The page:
19. May 2014 · Comments Off · Categories: Reed Making

Reed from Dorian Warneck on Vimeo.

From the Vimeo page:

The reed is considered the part of Oboe playing that makes it so difficult. Slight variations in temperature, altitude, weather, and climate will change a perfectly working reed into an unplayable collection of cane.
Reed is a silent documentary short, in which Petrea Warneck takes the viewer through the process of making an oboe reed.
Petrea Warneck is a Yamaha Performing Artist.
Directed by Dorian Warneck
Music:
“Sonata for Oboe and Piano” composed by Daniel Schnyder.
danielschnyder.com
Performed by:
Petrea Warneck on Oboe
Lucinda Shields on Piano

08. April 2013 · Comments Off · Categories: Reed Making, Videos

Ugh … if I embed the video it plays automatically. That’s crummy.

Instead just go to this.

18. March 2013 · Comments Off · Categories: Reed Making

I haven’t purchased, this, but some of you might be interested in a reed making app, and there’s one available. Check it out!

From the page:
Description
Get valuable reed advice from America’s top oboe players and best reed makers. This app has been created by Christopher Gaudi in collaboration with these great artists and is designed to be a useful tool for all oboists, from beginning reed makers to seasoned professionals.

Mr. Gaudi also has a website you might be interested in.

08. February 2013 · Comments Off · Categories: Reed Making

Here is a video from the late John Mack. Did I put this up already? I sure don’t think so, but I’ve been known to forget things …

Aegean Reeds style … this isn’t how we all do it, but it’s great fun to watch!

(Have I posted this already? I can’t remember!)

05. January 2013 · Comments Off · Categories: Read Online, Reed Making

So I’ve been playing oboe for a year and been on a medium reed. Is there anything higher than this, or is medium where it stops?
I’m fairly good, I practice an hour a day. My favorite medium reed just died a couple days ago and I have to get a new one, and I am just curious.
Thank you!

I tend to roll my eyes at reed strengths. I roll them especially with machine made reeds. There is some sort of assumption that if you make reeds exactly the same their strength will be the same. Trouble is, we are dealing with plant life. Pieces of cane are not identical. This is one reason we have to know how to work on reeds. You could order 10 medium reeds and find that some feel hard and some feel soft.

I have very few students who make reeds. Try as I might, I can’t convince them to get to it. I must admit, though, that I don’t push it. Unless I have a student who is planning on majoring in music I tend to be somewhat relaxed about the issue. I suppose this is due to the fact that I absolutely despise making reeds. Heck, I’d never make another reed in my life if I could get away with it!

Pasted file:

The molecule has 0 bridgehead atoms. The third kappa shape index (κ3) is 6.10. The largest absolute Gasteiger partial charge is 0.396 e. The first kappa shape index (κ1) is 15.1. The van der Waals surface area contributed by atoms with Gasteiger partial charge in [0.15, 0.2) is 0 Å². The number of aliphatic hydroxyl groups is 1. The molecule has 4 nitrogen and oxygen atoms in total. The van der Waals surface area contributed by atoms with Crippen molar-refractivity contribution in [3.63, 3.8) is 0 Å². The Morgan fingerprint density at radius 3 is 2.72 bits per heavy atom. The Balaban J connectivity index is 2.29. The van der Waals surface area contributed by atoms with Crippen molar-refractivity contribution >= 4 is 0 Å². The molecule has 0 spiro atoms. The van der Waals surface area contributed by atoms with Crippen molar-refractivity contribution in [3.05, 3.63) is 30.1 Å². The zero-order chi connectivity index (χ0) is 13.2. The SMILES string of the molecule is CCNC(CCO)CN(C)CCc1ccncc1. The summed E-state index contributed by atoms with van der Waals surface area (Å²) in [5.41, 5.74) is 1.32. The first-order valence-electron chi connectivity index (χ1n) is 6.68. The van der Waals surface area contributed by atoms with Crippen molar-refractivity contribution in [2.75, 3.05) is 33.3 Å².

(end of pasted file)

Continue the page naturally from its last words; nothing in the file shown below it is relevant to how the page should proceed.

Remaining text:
Get a load of this “adjustable staple”. Copied directly from the site:

Fantastic new design by Chiarugi. This set has five tips and adjustable bases in 45mm, 46mm, 47mm and 48mm. Designed for players who work internationally, the base of the staple can be changed to accommodate the need to play at different pitches. The bore of the staple is the 2+, so it is the same as Howarth and Rigoutat branded staples. These staples are a quality product well worth the investment.

Gee, I like this idea!

You can order them here.

But of course I’ll say it anyway!

The closer I get to a concert, the worse my reeds feel.

Yep. I’m hating my reeds. Tonight I have a recital at UCSC and tomorrow is Opera San José’s opening night for La traviata.

I’m not sure if it’s psychological, or if I really do have worse reeds when I near a concert. I’m guessing it’s the former. But who cares about the why of it all. It just IS, and I have to deal. So today I’m working on reeds, and hoping a miracle occurs. Truth of it is, though, that I rarely trust a brand new reed, and I’m sure I’ll end up dealing with older ones. The recital is only one piece, and I have a reed I think will get me through even though it’s not stellar. I’ve been using three and sometimes four reeds a night for opera, in my continued search for ones that sound and feel good. I don’t have much in the opera, but I do have a one solo and a few other things that are heard that make for scary times if I don’t like my reed(s).

Last night was our final dress rehearsal. I (foolishly?) walked seven miles during the day, and then I had two students. By the time I started the opera my brain was rather fried. I played wrong notes (fortunately in places that no one other than a couple of people around me would notice). I felt unfocussed. I thought I sounded abominable. I realize I’m my worst critic but still ….

Okay … back to reeds now. I just felt the need to vent!

If only reed making took just think long, eh? (But doesn’t he have a lovely sound?)

… and hey, that’s how I open my tips! (But not until I’ve thinned the tip a bit. I’ve seen other oboists cringe when they see me doing that.)

Here is a portion of a Master Class by Leloux:

These videos are to promote playwithapro.com. I need to investigate the site a bit. It appears you can purchase masterclasses, but I’m not seeing the price there. (I’m probably just missing it somehow.) I’d certainly be interested in watching them if the price isn’t too prohibitive.

08. September 2011 · Comments Off · Categories: Reed Making, Videos

Are you interested in what an oboist does? Check this fabulous video out!

Tired yet?

I hear Mingjia when Dan and I attend San Francisco Opera, and I can tell you he is one magnificent musician!

You can also see Deb Shidler, Peter Lemberg, and Janet Archibald in the opera orchestra. I see them from a great distance as we sit in our Dress Circle seats to enjoy the opera. I have the best seat in the house, from my own opera pit, but I love my dress circle seat too.